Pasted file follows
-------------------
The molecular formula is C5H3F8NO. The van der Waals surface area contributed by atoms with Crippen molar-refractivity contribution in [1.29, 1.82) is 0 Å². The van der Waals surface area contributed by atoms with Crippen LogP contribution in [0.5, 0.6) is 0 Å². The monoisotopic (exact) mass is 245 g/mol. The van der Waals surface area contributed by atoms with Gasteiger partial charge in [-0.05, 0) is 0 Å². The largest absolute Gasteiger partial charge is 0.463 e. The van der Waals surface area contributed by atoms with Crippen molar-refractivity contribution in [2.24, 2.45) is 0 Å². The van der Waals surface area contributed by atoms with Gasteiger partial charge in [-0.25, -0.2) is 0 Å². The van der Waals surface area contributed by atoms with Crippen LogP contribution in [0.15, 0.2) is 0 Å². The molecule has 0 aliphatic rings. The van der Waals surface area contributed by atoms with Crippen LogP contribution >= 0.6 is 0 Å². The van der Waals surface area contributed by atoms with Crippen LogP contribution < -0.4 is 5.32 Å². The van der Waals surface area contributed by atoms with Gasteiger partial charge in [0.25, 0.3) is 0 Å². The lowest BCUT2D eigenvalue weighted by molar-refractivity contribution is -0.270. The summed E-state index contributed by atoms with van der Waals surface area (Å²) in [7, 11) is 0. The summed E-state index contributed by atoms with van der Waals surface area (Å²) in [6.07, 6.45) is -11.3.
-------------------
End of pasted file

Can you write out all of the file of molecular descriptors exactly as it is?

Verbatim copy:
The molecular formula is C5H3F8NO. The van der Waals surface area contributed by atoms with Crippen molar-refractivity contribution in [1.29, 1.82) is 0 Å². The van der Waals surface area contributed by atoms with Crippen LogP contribution in [0.5, 0.6) is 0 Å². The monoisotopic (exact) mass is 245 g/mol. The van der Waals surface area contributed by atoms with Gasteiger partial charge in [-0.05, 0) is 0 Å². The largest absolute Gasteiger partial charge is 0.463 e. The van der Waals surface area contributed by atoms with Crippen molar-refractivity contribution in [2.24, 2.45) is 0 Å². The van der Waals surface area contributed by atoms with Gasteiger partial charge in [-0.25, -0.2) is 0 Å². The van der Waals surface area contributed by atoms with Crippen LogP contribution in [0.15, 0.2) is 0 Å². The molecule has 0 aliphatic rings. The van der Waals surface area contributed by atoms with Crippen LogP contribution >= 0.6 is 0 Å². The van der Waals surface area contributed by atoms with Crippen LogP contribution < -0.4 is 5.32 Å². The van der Waals surface area contributed by atoms with Gasteiger partial charge in [0.25, 0.3) is 0 Å². The lowest BCUT2D eigenvalue weighted by molar-refractivity contribution is -0.270. The summed E-state index contributed by atoms with van der Waals surface area (Å²) in [7, 11) is 0. The summed E-state index contributed by atoms with van der Waals surface area (Å²) in [6.07, 6.45) is -11.3.